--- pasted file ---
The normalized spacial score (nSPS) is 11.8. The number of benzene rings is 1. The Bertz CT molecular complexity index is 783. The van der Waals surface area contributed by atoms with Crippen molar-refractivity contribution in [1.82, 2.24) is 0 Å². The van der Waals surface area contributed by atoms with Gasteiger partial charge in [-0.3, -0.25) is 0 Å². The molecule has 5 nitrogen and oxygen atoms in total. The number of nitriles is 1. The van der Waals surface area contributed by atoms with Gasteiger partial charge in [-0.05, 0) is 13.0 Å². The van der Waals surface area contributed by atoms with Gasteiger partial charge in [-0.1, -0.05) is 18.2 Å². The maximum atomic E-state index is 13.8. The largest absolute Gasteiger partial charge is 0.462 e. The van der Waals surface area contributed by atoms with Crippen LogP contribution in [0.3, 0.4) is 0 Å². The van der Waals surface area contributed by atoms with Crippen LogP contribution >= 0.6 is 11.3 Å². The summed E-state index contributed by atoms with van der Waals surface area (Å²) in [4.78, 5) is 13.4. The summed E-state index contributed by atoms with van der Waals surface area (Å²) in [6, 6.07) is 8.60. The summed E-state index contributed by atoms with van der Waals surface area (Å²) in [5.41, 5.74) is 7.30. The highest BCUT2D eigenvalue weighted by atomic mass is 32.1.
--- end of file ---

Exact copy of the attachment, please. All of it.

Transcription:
The normalized spacial score (nSPS) is 11.8. The number of benzene rings is 1. The Bertz CT molecular complexity index is 783. The van der Waals surface area contributed by atoms with Crippen molar-refractivity contribution in [1.82, 2.24) is 0 Å². The van der Waals surface area contributed by atoms with Gasteiger partial charge in [-0.3, -0.25) is 0 Å². The molecule has 5 nitrogen and oxygen atoms in total. The number of nitriles is 1. The van der Waals surface area contributed by atoms with Gasteiger partial charge in [-0.05, 0) is 13.0 Å². The van der Waals surface area contributed by atoms with Gasteiger partial charge in [-0.1, -0.05) is 18.2 Å². The maximum atomic E-state index is 13.8. The largest absolute Gasteiger partial charge is 0.462 e. The van der Waals surface area contributed by atoms with Crippen LogP contribution in [0.3, 0.4) is 0 Å². The van der Waals surface area contributed by atoms with Crippen LogP contribution >= 0.6 is 11.3 Å². The summed E-state index contributed by atoms with van der Waals surface area (Å²) in [4.78, 5) is 13.4. The summed E-state index contributed by atoms with van der Waals surface area (Å²) in [6, 6.07) is 8.60. The summed E-state index contributed by atoms with van der Waals surface area (Å²) in [5.41, 5.74) is 7.30. The highest BCUT2D eigenvalue weighted by atomic mass is 32.1.